EV Battery Prices are Dropping, But Maybe Not Fast Enough
A new study by McKinsey & Company’s consultants sees dramatic drops ahead for lithium-ion battery packs, from $500 to $600 (some say $800) per kilowatt-hour today to $200 per kilowatt-hour by 2020, and $160 per kWh by 2025.
“In the U.S.,” the study says, “with gasoline prices at or above $3.50 a gallon, automakers that acquire batteries at prices below $250 per kWh could offer electrified vehicles competitively, on a total-cost-of-ownership basis, with vehicles powered by advanced internal-combustion engines.” There are a number of other studies that say the same thing, and we’ll look at them in a moment, but the question before us here is whether we can wait until 2020 for that kind of breakthrough. And could such price drops actually occur sooner?
Faster Pace Needed
There’s a sense of urgency to get battery prices down. We’ve already lost Aptera and Bright, and any number of other start-ups face an uphill climb to profitability. The public hasn’t rushed to buy $30,000 EVs. At the Clean Energy Summit last week, Elon Musk, CEO of Tesla, said, “The challenge Tesla faces over the next several months, which is a very difficult one, is to scale up production and achieve enough of a gross margin on the product that we get to a situation where we're cash-flow positive. If we aren’t able to do that we will join the graveyard of all the other car company startups of the last 90 years.”
Musk has noted elsewhere that he was stupefied by the burn rates of automotive start-ups. Make that double when the cars are battery powered, and the packs retail for $15,000 to $20,000. A 2010 MIT report said that 80 percent of the drive system cost in a plug-in hybrid is the batteries (the electric motor, inverter and power control unit are fairly affordable). And Tesla is actually in a very good position compared to most of its competition, including Fisker, Coda and Wheego.
The Chinese Connection
The McKinsey report said that “lower components prices” would account for 25 percent of the price drop, with more cuts coming from moving production to the most cost-effective locations (ie, China). The latter point is interesting, in light of the political uproar over the projected Chinese investment in American (and federally subsidized) A123 Systems. The Obama Administration’s $2.4 billion advanced battery program was aimed at locating as much battery production as possible in the U.S. In the case of A123, however, it’s had the effect of persuading the company to expand production capacity in Michigan before the automakers were ready.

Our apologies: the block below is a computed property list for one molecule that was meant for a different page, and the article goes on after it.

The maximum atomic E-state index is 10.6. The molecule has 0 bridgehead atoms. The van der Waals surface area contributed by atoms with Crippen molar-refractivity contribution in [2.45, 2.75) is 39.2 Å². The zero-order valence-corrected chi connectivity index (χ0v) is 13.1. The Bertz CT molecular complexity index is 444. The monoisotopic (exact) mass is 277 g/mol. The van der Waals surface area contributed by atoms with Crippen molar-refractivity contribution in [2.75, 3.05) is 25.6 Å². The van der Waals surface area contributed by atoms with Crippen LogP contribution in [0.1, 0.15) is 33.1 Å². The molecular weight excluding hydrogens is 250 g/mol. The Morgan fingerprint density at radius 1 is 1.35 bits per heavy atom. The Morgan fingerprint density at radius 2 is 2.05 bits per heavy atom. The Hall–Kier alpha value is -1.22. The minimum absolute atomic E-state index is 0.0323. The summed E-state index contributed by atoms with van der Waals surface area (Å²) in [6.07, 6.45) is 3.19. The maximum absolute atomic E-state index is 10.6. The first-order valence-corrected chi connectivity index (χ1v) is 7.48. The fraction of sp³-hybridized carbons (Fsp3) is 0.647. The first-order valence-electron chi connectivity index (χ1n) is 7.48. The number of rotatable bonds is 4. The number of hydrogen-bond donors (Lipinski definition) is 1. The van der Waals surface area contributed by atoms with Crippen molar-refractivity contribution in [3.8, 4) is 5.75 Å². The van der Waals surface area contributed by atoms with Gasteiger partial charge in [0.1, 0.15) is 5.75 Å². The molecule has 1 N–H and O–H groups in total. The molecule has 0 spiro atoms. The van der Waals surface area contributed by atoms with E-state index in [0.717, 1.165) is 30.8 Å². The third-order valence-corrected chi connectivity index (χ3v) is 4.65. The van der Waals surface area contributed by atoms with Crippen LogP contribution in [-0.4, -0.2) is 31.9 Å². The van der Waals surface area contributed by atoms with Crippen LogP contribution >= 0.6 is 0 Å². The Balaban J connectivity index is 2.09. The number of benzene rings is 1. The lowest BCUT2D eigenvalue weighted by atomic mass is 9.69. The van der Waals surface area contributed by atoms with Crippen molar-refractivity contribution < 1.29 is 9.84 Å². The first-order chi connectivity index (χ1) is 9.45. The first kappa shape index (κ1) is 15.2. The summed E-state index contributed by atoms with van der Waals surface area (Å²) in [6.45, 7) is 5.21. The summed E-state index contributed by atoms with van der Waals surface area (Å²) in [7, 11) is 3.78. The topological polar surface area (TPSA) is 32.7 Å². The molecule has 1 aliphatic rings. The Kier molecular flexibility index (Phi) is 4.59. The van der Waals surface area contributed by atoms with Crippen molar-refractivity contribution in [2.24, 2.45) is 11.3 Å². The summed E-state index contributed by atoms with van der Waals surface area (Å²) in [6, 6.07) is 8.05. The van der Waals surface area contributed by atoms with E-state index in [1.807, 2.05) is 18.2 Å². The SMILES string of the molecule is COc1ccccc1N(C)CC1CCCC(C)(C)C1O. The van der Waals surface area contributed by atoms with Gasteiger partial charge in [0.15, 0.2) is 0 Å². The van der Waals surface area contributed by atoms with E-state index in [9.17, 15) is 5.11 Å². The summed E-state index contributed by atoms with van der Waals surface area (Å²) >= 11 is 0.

It's possible that price drops will happen through technical innovation, and that's why a lot of people are focused on the claims being made by Envia Systems, which says it has achieved energy density of 400 watt-hours per kilogram (and has some fairly authoritative test results confirming it), and talks of $20,000 electric cars with 300-mile range. Dan Akerson, CEO of General Motors, whose investment arm put $7 million into Envia, said last week that the company could be ("50-50") on track for an affordable 200-mile-range car.
Some predictions put the cost reductions ahead of 2020. The U.S. Advanced Battery Consortium (USABC) is aiming for $400 a kilowatt-hour by 2015 and $150 per kWh by 2020, but it’s been overly optimistic in the past. Lux Research thinks that li-ion battery costs could come down 45 percent by 2022, roughly analogous to a five percent improvement per year.
And here’s an optimistic note: Bloomberg New Energy Finance says in its quarterly Electric Vehicle Battery Price Index that the average li-ion battery cost $689 per kilowatt-hour in the first quarter of 2012, down 14 percent from $800 a year ago and down 30 percent from $1,000-plus in 2009. By 2030, Bloomberg indeed sees the magic $150 per kilowatt hour (in 2012 dollars).
A Cleaner Grid
Beyond price, a new Union of Concerned Scientists (UCS) “State of Charge” study reports an EV advantage I’ve long cited—the longer you own it, the cleaner it becomes. Because the feds and new tech are cleaning up the grid, “By 2025, for 70 percent of Americans, charging their electric vehicle (EV) on the regional electricity grid would result in lower global warming emissions than even today’s most efficient gasoline hybrid, the 50 miles per gallon (mpg) Prius, up from 45 percent today,” UCS said.
We all know that EVs have many virtues, but that will be academic if they can't be priced for affordability by the average American car buyer. People want to do the right thing, but they can't break the bank in the process.
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